As stated before, many Peer Support Specialists work as part of treatment teams.  They are not counselors but can assist in a lot of the day to day operations at a treatment center.  I personally have quite a few friends locally that got sober in a treatment center here and went to work at the those same facilities not too long after.  They didn’t have to go back to college to get an additional degree or sit for any boards to do it either.  There are so many of these jobs out there and the need is tremendous.  In fact the Veterans Administration employs over 800 peer specialists in it’s ranks.  So, what’s it pay?  That’s going to vary widely depending on your location and employer.   The estimate is anywhere from $28,000-$62,000.  It’s a wide range, I know.  If you’re interested in pursuing this career path, the best suggestion is to start searching for jobs in your area to get an idea on salary and requirements.  Being a Peer Support Specialist is a rewarding position for anyone in recovery and one that isn’t difficult to break into.

14 thoughts on “What is a Peer Support Specialist and How Can You Become One?

  1. Pingback: What is a Certified Recovery Coach and How Can You Become One? | Recovery and Addiction Jobs

  2. Nancy McGee on Reply

    I am 34 years clean from drugs and alcohol and I have a drug recovery class at the church I attend for 4 years now, plus I have a daughter that struggles with addiction too.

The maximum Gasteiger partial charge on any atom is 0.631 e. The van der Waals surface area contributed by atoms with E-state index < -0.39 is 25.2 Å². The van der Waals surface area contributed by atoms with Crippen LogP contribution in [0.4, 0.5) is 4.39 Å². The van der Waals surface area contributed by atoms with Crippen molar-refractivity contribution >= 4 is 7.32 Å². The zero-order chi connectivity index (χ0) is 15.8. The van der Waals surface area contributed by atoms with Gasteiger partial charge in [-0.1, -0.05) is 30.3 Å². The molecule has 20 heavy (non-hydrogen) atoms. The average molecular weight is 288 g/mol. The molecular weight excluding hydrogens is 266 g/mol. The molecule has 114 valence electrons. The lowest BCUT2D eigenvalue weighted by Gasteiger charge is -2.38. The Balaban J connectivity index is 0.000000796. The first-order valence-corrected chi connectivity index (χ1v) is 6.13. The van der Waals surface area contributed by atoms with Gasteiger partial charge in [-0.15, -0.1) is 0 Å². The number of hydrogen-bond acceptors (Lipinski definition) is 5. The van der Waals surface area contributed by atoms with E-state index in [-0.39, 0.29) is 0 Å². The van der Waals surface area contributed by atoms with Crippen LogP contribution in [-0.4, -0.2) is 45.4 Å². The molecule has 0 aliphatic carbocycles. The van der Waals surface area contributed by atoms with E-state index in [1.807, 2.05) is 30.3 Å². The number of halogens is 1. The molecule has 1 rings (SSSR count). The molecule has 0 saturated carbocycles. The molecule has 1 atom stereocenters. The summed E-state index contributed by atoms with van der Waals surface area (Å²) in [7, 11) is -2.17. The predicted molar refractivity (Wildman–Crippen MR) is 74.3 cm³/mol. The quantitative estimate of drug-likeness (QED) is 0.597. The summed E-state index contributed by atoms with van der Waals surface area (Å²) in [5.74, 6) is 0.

I am not worried about being paid it is my way of wanting to reach out and help someone find a better way to live.
    I don’t have a High School diploma either.
    I would really love to a Certification

    1. addiction jobs on Reply

      Excellent Nancy! – Please download that State by State guide that is linked from the article. That should give you some good direction for your area.

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  11. Keri Ricci on Reply

    Hi, my name is Keri, and I am a 34 year old mother of 3 daughters,2 that have been adopted within the last 7 months,i am also in recovery from addiction to crack cocaine and opiates.I have been sober 11 months on the 24th and I am living in a home for survivors of human trafficking victims.My absolute DREAM….IS to become a peer support specialist,can someone point me in the right direction on how I can get certified in Odenville,Alabama?

  12. LaTonya Green on Reply

    I would like to become a peer supporter, but I do not know how to get started, can you help me get started please.

  13. Sandy on Reply

    I’m a mother of two grown kids. I’ve been wanting to work with women who have been abused. I’m a survivor of abuse in many ways. Its taken me many years to understand it wasn’t my fault. Over the years of counseling I’ve learned different way & tools to get through rough days. I’ve been wanting to help ladies who also have been abused with kids who has problems taking care of their kids. Women who needs someone to understand them.
    I’ve seen so many ladies who needs help knowing that they can successively raise their kids even if they have been abused in anyway. Kids didn’t ask to be here but, since they are they need to know that their parents are there for them always.
    I strongly want to help others learn the tools that I have.
    Can anyone please direct me in the right direction? I’m in the Central part of Virginia & I know I can help if I’m lead to the right direction.
    Thank you so much.